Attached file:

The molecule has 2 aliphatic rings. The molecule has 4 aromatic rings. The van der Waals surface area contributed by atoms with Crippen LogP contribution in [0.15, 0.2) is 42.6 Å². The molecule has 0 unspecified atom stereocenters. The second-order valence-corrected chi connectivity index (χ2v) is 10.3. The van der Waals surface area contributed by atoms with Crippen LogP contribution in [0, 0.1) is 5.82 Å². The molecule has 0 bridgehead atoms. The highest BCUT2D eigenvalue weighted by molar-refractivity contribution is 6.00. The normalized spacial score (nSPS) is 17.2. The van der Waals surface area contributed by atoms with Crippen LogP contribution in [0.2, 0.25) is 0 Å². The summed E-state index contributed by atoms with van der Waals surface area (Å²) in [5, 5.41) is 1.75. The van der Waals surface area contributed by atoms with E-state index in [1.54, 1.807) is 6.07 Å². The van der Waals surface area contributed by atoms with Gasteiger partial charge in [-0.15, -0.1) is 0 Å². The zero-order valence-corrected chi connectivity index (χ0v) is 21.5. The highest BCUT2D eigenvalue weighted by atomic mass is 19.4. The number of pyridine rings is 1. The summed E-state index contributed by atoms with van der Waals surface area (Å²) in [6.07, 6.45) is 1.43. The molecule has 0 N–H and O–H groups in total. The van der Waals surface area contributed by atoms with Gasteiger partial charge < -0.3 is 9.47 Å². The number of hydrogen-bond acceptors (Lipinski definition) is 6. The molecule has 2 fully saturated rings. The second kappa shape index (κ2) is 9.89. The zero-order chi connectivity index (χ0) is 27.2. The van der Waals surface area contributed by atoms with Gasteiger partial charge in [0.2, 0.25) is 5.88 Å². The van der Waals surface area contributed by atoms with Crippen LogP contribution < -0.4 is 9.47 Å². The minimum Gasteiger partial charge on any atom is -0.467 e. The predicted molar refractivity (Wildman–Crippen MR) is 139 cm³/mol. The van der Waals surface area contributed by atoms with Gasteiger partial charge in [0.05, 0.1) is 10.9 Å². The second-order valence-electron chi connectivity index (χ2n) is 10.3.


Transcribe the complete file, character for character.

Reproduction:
The molecule has 2 aliphatic rings. The molecule has 4 aromatic rings. The van der Waals surface area contributed by atoms with Crippen LogP contribution in [0.15, 0.2) is 42.6 Å². The molecule has 0 unspecified atom stereocenters. The second-order valence-corrected chi connectivity index (χ2v) is 10.3. The van der Waals surface area contributed by atoms with Crippen LogP contribution in [0, 0.1) is 5.82 Å². The molecule has 0 bridgehead atoms. The highest BCUT2D eigenvalue weighted by molar-refractivity contribution is 6.00. The normalized spacial score (nSPS) is 17.2. The van der Waals surface area contributed by atoms with Crippen LogP contribution in [0.2, 0.25) is 0 Å². The summed E-state index contributed by atoms with van der Waals surface area (Å²) in [5, 5.41) is 1.75. The van der Waals surface area contributed by atoms with E-state index in [1.54, 1.807) is 6.07 Å². The van der Waals surface area contributed by atoms with Gasteiger partial charge in [-0.15, -0.1) is 0 Å². The zero-order valence-corrected chi connectivity index (χ0v) is 21.5. The highest BCUT2D eigenvalue weighted by atomic mass is 19.4. The number of pyridine rings is 1. The summed E-state index contributed by atoms with van der Waals surface area (Å²) in [6.07, 6.45) is 1.43. The molecule has 0 N–H and O–H groups in total. The van der Waals surface area contributed by atoms with Gasteiger partial charge < -0.3 is 9.47 Å². The number of hydrogen-bond acceptors (Lipinski definition) is 6. The molecule has 2 fully saturated rings. The second kappa shape index (κ2) is 9.89. The zero-order chi connectivity index (χ0) is 27.2. The van der Waals surface area contributed by atoms with Gasteiger partial charge in [0.2, 0.25) is 5.88 Å². The van der Waals surface area contributed by atoms with Crippen LogP contribution < -0.4 is 9.47 Å². The minimum Gasteiger partial charge on any atom is -0.467 e. The predicted molar refractivity (Wildman–Crippen MR) is 139 cm³/mol. The van der Waals surface area contributed by atoms with Gasteiger partial charge in [0.05, 0.1) is 10.9 Å². The second-order valence-electron chi connectivity index (χ2n) is 10.3.